Publication Year: 2000 , Page(s): 541 - 554
    Cited by:  Papers (22)
    Save to Project icon | Request Permissions | Click to expandQuick Abstract | PDF file iconPDF (280 KB)  

    This paper addresses the problem of automatic word boundary detection in the presence of noise. We first propose an adaptive time-frequency (ATF) parameter for extracting both the time and frequency features of noisy speech signals. The ATF parameter extends the TF parameter proposed by Junqua et al. (1994) from single band to multiband spectrum analysis, where the frequency bands help to make the distinction of speech and noise signals clear. The ATF parameter can extract useful frequency information by adaptively choosing proper bands of the mel-scale frequency bank. The ATF parameter increased the recognition rate by about 3% of a TF-based robust algorithm which has been shown to outperform several commonly used algorithms for word boundary detection in the presence of noise. The ATF parameter also reduced the recognition error rate due to endpoint detection to about 20%. Based on the ATF parameter, we further propose a new word boundary detection algorithm by using a neural fuzzy network (called SONFIN) for identifying islands of word signals in a noisy environment. Due to the self-learning ability of SONFIN, the proposed algorithm avoids the need of empirically determining thresholds and ambiguous rules in normal word boundary detection algorithms. As compared to normal neural networks, the SONFIN can always find itself an economic network size in high learning speed. Our results also showed that the SONFIN's performance is not significantly affected by the size of training set. The ATF-based SONFIN achieved higher recognition rate than the TF-based robust algorithm by about 5%. It also reduced the recognition error rate due to endpoint detection to about 10%, compared to an average of approximately 30% obtained with the TF-based robust algorithm, and 50% obtained with the modified version of the Lamel et al. (1981) algorithm View full abstract»

    Full text access may be available. Click article title to sign in or learn about subscription options.
  • Noise-compensated hidden Markov models

    Publication Year: 2000 , Page(s): 533 - 540
    Cited by:  Papers (7)  |  Patents (1)
    Save to Project icon | Request Permissions | Click to expandQuick Abstract | PDF file iconPDF (144 KB)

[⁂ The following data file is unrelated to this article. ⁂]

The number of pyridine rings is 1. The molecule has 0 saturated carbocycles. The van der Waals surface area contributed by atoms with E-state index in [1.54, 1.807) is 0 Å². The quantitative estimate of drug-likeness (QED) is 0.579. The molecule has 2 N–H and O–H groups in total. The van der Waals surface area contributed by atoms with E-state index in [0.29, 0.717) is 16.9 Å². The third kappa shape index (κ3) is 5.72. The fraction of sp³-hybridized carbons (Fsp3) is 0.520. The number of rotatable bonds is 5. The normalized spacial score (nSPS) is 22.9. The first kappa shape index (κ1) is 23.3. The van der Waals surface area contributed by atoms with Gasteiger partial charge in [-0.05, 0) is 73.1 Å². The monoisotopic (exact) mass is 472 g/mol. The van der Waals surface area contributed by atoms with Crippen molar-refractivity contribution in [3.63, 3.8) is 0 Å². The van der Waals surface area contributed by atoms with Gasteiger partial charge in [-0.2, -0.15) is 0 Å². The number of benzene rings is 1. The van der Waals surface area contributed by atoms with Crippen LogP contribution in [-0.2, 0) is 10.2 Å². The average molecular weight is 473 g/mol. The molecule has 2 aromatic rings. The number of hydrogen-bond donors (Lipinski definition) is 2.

The technique of hidden Markov models has been established as one of the most successful methods applied to the problem of speech recognition. However, its performance is considerably degraded when the speech signal is contaminated by noise. This work presents a technique which improves the performance of hidden Markov models when these models are used in different noise conditions during the speech recognition process. The input speech signal enters unchanged to the recognition process, while the models used by the recognition system are compensated according to the affecting noise characteristics, power and spectral shape. Hence, the compensation stage is independent of the recognition stage, allowing the models to be continually adjusted. The models used in this work are from a continuous density hidden Markov algorithm, having cepstral coefficients derived from linear predictive analysis as state parameters. It is used only static features in the models in order to show that, when properly compensated for the noise, these static features contribute significantly to improve noisy speech recognition. It is observed from the results that the parameters kept their capability to discriminate among different classes of signals, indicating that, in the context of speech recognition, the use of autoregressive-derived parameters with noisy signals does not represent an impediment. A matrix-way of converting from autoregressive coefficients to normalized autocorrelation coefficients is presented. The affecting noise is assumed additive and statistically independent of the speech signal. Although the noise dealt with should also be stationary, good performance was achieved for nonstationary noise, such as operations room noise and factory environment noise. The concept of intra-word signal-to-noise ratio is presented and successfully applied. The resulting compensated models are revealed to be less dependent on the training data set when compared to the trained hidden Markov models. Due to the computational simplicity, the time required to adjust a model is significantly shorter than the time to train it View full abstract»

    Full text access may be available. Click article title to sign in or learn about subscription options.

Aims & Scope

Covers the sciences, technologies and applications relating to the analysis, coding, enhancement, recognition and synthesis of audio, music, speech and language.

 

This Transactions ceased publication in 2005. The current retitled publication is IEEE/ACM Transactions on Audio, Speech, and Language Processing.

Full Aims & Scope